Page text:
Monday, July 8, 2013

On Wheels, with George Bernard Shaw and friends

"On Wheels" takes reckless
driving to new literary heights.
Automobiles (and motorcycles) have their idiosyncrasies — the powerful roar of the Brough Superior motorcycle; the continuously variable transmission of the lowly DAF car. These make them either alluring or just plain interesting.

These are mentioned, but it's really the idiosyncrasies of motorists and motorcyclists that interest and amuse Michael Holroyd, author of a new little book entitled "On Wheels."

Holroyd is an acclaimed biographer, most particularly of George Bernard Shaw (in four volumes, a Shaw companion and a one-volume life). He is also the author of several biographies that are near novels, referred to by The New York Times as "a blend of biography and autobiography."

Basically, you get the lives of literary figures as told over beers by a particularly witty companion.

In "On Wheels" he shares delightful descriptions of his own struggles to master use of a clutch with tales of Shaw's (and others) many crashes.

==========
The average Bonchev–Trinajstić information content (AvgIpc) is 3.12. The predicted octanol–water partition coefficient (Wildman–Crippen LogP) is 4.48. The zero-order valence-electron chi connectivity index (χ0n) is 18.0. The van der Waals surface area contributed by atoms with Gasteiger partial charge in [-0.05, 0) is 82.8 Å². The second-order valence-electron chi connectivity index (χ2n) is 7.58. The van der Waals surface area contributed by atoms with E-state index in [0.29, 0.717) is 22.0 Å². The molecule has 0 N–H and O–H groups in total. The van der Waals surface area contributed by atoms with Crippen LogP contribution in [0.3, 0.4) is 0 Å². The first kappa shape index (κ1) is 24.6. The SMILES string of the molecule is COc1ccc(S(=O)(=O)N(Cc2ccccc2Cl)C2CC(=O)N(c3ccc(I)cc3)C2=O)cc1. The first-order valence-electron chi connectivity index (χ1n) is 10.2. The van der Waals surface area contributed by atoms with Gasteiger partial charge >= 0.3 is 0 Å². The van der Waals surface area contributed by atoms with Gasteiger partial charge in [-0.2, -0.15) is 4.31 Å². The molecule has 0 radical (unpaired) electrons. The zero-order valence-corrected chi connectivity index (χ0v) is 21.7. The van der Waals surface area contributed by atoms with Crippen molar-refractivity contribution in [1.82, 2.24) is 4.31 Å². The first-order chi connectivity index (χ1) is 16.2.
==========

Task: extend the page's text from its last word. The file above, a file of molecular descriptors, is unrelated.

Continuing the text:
An example:

"During the war, Shaw became a fiery motorcyclist, gingering up his two-stroke machine that would hurtle away, bucking him off sometimes and landing on top of him. He took hypothetical instruction from the village chemist at Ayot St. Lawrence on how to steer around corners, but could not bring himself to accept the theory that it was necessary to lean over at an angle while doing this."

Another motorcyclist and literary figure, T.E. Lawrence, appears here too, as a friend of Shaw's. Holroyd notes that "Bonerges," Lawrence's name for the most famous of his motorcycles, is the name of a loudmouthed character in a 1928 play by Shaw.

The connection between Lawrence of Arabia and Shaw is strengthened if Holroyd has it right that Shaw gave Lawrence the motorcycle Bonerges as a gift. On his blog The Vintagent, Paul d'Orleans writes that George Brough, builder of Brough Superiors, said Lawrence paid for his own motorcycles.

Maybe documentation for the gift is provided in a footnote in one of Holroyd's volumes on Shaw. The 104 pages of "On Wheels" don't allow room for attribution, and none is really required. We are really just along for the ride.

It's an enjoyable one.


  1. If you like Michael Holroyd's book you will thoroughly enjoy Neil Bradford's "Sons of Thunder" a motorcycling anthology, including Lawrence's famous "The Road". He named his Brough's "Boanerges" after Christ's biblical reference - apt, considering those magnificent V twin cylinders! See details at:

    1. Thank you for the recommendation. Here is a shorter link to Sons of Thunder on Amazon.


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